UpdateMany changes are occasionally 'reverted'

We are using the csharp MongoDB.Driver library, version 2.13.1.

During our integration tests, the UpdateManyAsync method occasionally acts weirdly.
The flow is the following:

  1. We call await UpdateManyAsync with a FilterDefinition and an UpdateDefinition.
    Let’s say that we try to update a specific field for several entities which is currently X, and we want to update it to Y.
  2. We print the UpdateResult of the operation and see the following fields in the result:
  3. We query the DB, retrieve the entities that should have been updated and verify that they were indeed updated. All entities have the field set to Y.
  4. After several seconds, a different flow queries the DB and retrieves all entities.
    In some cases (again, it happens from time to time), the field value is X and our tests fail.

Several facts:

  • There is no flow which updates these entities between steps 3 and 4.
  • This happens in our integration tests flow, in which the MongoDB is built via docker-compose.
    No read-write replica or something of the sort.
  • There are several tests that suffer from this inconsistency, all of them use UpdateManyAsync.
  • We have yet to find it happen in our production environment, but it doesn’t mean it that it didn’t happen.
  • This happens once in a while, most of the times all works properly.
  • We have yet to see this with any other MongoDB driver API. Only in UpdateManyAsync.

The only guess we currently have (rather than some read-write replica implementation which we don’t really think exists when using a simple docker-compose setup), is some caching done by the csharp driver.
Is it possible that it sets some internal state (and therefore the changes are reflected properly when queried in the same flow) and fails to persist it to the actual DB from time to time?

Any help will really be appreciated here.

1 Like

Hi @Ilia_Shkolyar and welcome back :slight_smile: !

I could be completely wrong but here is my wild guess as this already happened to me, also in an integration tests / CICD setup.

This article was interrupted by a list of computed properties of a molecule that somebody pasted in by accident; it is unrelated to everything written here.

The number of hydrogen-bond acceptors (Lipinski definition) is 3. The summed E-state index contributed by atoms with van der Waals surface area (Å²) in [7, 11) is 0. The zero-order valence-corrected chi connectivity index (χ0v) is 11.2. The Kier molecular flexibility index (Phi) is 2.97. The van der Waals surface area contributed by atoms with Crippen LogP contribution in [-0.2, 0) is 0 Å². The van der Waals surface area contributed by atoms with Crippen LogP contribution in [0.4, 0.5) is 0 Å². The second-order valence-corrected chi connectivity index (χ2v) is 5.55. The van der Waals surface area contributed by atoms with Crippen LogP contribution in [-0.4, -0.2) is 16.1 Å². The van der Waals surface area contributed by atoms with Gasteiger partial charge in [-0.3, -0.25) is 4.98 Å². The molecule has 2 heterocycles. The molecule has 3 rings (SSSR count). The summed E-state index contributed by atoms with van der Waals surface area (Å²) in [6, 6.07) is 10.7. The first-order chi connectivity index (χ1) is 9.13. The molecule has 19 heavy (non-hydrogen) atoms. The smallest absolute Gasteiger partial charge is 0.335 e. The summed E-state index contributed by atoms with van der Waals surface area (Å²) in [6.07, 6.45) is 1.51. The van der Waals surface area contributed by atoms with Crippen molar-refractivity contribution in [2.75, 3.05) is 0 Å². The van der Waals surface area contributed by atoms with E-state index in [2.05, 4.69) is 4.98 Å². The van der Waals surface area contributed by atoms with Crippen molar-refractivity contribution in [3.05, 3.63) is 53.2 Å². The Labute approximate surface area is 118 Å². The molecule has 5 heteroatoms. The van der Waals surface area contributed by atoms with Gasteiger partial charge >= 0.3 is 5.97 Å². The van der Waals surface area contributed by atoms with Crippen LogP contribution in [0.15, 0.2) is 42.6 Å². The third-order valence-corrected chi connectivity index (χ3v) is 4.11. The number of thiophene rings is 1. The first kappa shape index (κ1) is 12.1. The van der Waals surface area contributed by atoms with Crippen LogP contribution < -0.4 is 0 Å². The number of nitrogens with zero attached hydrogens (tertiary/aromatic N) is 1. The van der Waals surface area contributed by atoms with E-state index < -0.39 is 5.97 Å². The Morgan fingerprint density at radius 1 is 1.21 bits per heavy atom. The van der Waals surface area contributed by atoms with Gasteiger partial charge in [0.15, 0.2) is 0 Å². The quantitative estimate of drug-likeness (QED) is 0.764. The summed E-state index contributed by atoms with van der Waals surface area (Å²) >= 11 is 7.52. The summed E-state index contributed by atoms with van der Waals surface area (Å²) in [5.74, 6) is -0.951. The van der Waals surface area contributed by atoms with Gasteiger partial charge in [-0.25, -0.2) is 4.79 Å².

Unit Tests or integration tests are supposed to be completely independent from one another. So on your computer, if you run them one by one => no problem.

The DB is reset with default values with X. You run the test. Confirm it’s now Y in your assert statements. All :ok_hand: !

But often CICD run tests in parallel to reduce build time. So now if Integration Tests 1 and 2 are running in parallel, and they rely on the same MDB collection, you can have a conflict or a race condition that can randomly make your test succeed or fail.

Could this be what is happening here? The cache hypothesis doesn’t make sense though because the MDB collection could be altered by any other client so if you send a find command, it always HAS to get that data from the actual collection. Can’t cache anything here.


Hello @MaBeuLux88!

First of all thanks for the response.
We have a dedicated tenantId field in our Mongo collections in order to fully support a “multi-tenant” approach.
We use the same mechanism in our integration tests, so each new test creates a unique tenant id.
This means that any DB operations (that indeed can happen in parallel) will not modify values for other tenants/tests.
So unfortunately no, this is not the case here.

Our first suspicion was that UpdateManyAsync is changing the fields in the background and the “acknowledgment” is just to identify that the operation will happen sometime in the future.
This made sense that if the DB is under heavy load the fields could be updated after some time which can cause the tests to fail some time.

But as I explained above, we added code that queries the DB and verifies the field values right after the await UpdateManyAsync is called, so that theory is invalid as well.

What else can lead the UpdateManyAsync behavior to “revert” its operation from time to time?
We are truly out of ideas here…

Thanks again for your help!

If you are in a mutli-doc ACID transaction that is aborted. But apparently that’s not the case here.
Or if the entire Replica Set performs a rollback operation because the Primary failed => Elect a secondary that was lagging 1s behind (these not replicated operations are now “lost” => Primary comes back online => has to rollback 1s of write operations.

But I guess that’s not that either. No nothing else really. :confused:

It’s not a sync issue with unrelsolved promises and the check is performed before the resolution of the promise?


No promises.
Standard async-await with C# Mongo driver…

I don’t know if it’s called something else in C# but the principle is the same.